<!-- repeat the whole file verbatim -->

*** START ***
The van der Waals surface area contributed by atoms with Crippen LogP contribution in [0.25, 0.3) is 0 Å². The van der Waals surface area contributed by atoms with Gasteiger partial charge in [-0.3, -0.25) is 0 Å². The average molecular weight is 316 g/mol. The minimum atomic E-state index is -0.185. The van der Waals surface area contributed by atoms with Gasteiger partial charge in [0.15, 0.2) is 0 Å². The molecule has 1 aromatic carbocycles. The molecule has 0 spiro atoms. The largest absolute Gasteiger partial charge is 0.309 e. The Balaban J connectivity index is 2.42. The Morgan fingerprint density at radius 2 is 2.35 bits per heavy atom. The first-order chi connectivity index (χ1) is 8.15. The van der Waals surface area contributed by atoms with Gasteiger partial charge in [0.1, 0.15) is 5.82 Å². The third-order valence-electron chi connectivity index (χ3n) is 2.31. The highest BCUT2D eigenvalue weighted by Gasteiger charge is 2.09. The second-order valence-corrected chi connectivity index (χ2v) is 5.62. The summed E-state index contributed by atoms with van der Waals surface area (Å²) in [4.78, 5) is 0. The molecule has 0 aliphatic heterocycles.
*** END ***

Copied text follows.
The van der Waals surface area contributed by atoms with Crippen LogP contribution in [0.25, 0.3) is 0 Å². The van der Waals surface area contributed by atoms with Gasteiger partial charge in [-0.3, -0.25) is 0 Å². The average molecular weight is 316 g/mol. The minimum atomic E-state index is -0.185. The van der Waals surface area contributed by atoms with Gasteiger partial charge in [0.15, 0.2) is 0 Å². The molecule has 1 aromatic carbocycles. The molecule has 0 spiro atoms. The largest absolute Gasteiger partial charge is 0.309 e. The Balaban J connectivity index is 2.42. The Morgan fingerprint density at radius 2 is 2.35 bits per heavy atom. The first-order chi connectivity index (χ1) is 8.15. The van der Waals surface area contributed by atoms with Gasteiger partial charge in [0.1, 0.15) is 5.82 Å². The third-order valence-electron chi connectivity index (χ3n) is 2.31. The highest BCUT2D eigenvalue weighted by Gasteiger charge is 2.09. The second-order valence-corrected chi connectivity index (χ2v) is 5.62. The summed E-state index contributed by atoms with van der Waals surface area (Å²) in [4.78, 5) is 0. The molecule has 0 aliphatic heterocycles.